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The Ultimate Dance Partner

By Katrina J. Zeno
A fascinating comparison of tango dancing to, of all things, the spiritual life!

Our Sunday Visitor -

Katrina Zeno’s comparison of her passion for tango dancing with her relationship with Christ may be a historical first. Yet it provides a compelling and mature articulation of the interplay between the believer and Christ. Zeno’s precision with aspects of the spiritual life is matched by her precision on the dance floor, as she discusses prayer, responsiveness to God, the impact of sin, and divine union—all in the context of her multi-country experience of tango-dancing. Find out what it is about tango that makes it so apt a “partner” with the life in Christ.

I love to tango.

As a good, Catholic girl, my love for tango wasn’t always easy to reconcile with my faith. Argentine tango has a steamy reputation, known for its intimacy and passion. But there’s another side to tango—the hidden, mystical side. And it’s this side that has transformed my life and enriched my spiritual walk.

Argentine tango is the perfect metaphor for the spiritual life—the man leads, and the woman follows. In this creative endeavor, no two dancers are ever the same. Unlike waltz, swing, or polka where the tempo remains constant and the repertoire of steps is limited, tango breaks all the rules: the rhythm in the music changes constantly from slow, penetrating violins to up-tempo, light-hearted bandoleon (similar to an accordion); the possibility for new steps is endless as inspired by the music, and the man and woman almost never replicate each other’s footwork. The result is the most intricate and beautiful of lead-and-follow dances.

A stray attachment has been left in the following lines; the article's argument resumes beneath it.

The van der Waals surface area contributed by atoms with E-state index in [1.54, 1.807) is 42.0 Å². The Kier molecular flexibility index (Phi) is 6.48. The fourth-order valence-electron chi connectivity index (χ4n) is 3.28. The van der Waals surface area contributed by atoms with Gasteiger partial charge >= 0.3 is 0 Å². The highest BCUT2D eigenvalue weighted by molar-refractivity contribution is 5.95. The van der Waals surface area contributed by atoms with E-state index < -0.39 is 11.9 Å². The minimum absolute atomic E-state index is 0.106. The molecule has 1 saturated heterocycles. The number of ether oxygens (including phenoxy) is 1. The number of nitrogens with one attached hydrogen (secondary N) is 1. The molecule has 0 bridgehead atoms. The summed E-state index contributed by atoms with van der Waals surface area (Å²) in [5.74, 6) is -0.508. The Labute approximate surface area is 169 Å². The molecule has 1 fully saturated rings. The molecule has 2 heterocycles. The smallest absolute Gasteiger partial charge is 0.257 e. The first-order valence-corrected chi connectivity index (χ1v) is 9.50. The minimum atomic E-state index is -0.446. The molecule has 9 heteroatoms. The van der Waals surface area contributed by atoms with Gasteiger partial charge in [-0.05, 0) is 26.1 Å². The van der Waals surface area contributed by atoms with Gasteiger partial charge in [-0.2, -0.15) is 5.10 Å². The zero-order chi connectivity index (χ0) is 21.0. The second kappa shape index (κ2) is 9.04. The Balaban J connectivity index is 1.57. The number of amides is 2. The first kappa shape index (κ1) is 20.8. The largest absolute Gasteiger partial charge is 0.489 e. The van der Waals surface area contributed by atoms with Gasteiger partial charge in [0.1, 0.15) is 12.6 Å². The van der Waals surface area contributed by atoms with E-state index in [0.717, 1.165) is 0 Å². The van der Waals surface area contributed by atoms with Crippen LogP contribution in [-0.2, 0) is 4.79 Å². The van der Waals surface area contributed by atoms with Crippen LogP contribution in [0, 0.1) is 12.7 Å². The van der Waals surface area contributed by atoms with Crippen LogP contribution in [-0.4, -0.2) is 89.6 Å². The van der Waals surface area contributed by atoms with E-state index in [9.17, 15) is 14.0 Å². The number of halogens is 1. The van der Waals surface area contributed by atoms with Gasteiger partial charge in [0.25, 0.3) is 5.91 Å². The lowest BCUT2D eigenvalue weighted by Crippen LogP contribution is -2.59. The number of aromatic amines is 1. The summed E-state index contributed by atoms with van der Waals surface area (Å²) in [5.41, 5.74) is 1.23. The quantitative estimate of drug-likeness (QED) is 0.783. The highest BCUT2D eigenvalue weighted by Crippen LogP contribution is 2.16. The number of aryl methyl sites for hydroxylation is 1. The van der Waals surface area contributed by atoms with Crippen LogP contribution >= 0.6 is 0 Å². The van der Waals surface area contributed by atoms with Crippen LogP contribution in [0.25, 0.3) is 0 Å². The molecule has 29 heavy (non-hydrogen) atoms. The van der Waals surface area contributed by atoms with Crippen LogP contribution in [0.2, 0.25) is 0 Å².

Unlike many tango dancers, I never had the privilege of a regular partner. For years, I bemoaned this fact until I realized its virtue: It forced me to become a good follower. This, perhaps, has been the greatest of my spiritual lessons—learning how to follow.

To an observer, following looks like a passive activity. The woman simply goes where she is led. Nothing could be further from the truth. Following is an incredibly active skill. As a follower, you must be ready to go in any direction at any time. Tango constantly changes direction and tempo. I may be asked to step across myself and execute ochos (figure eights), or pause while my partner crafts figures on the floor by himself (similar to an ice skater), or move around my partner in a circular pattern while he balances on one leg and kicks between mine with the other. The possibilities are endless, but the dynamic is always the same: the man invites, the woman responds; the man receives the woman’s response.

Isn’t this exactly how God relates to us? He never forces us to do anything. My partners never force me to take a step; they invite by their lead. God does the same thing: He constantly invites us to take the next step in Him. The problem is that most of us have very little experience in following. We don’t know how to wait. We don’t know how to be receptive. We don’t know how to remain collected in the present instead of yearning for the past, or racing to the future.

Tango teaches all these skills on a very concrete level. With each step, I must collect my weight and be in perfect balance. This forces me to live in the present. I cannot anticipate the future (the next step), otherwise I commit my weight to what I think ought to be done and break the harmony of the dance. I cannot remain in the past (drag my weight and body behind me) because then I am not able to respond to the next invitation. No, with each step I am fully present to my partner and to my body, my dynamic energy poised and waiting.

These same qualities should be mirrored in our relationship with Christ. If we truly believe that He is the Good Shepherd—that He leads and we follow—then our spiritual attitude should be one of poised waiting, or dynamic receptivity. We need to cultivate an awareness of His gentle leads, of how to switch directions instantly, of how to pause and wait while He acts, of how to exert ourselves when the time is right. These are the practical skills I have acquired dancing tango that transfer meaningfully into my relationship with Christ.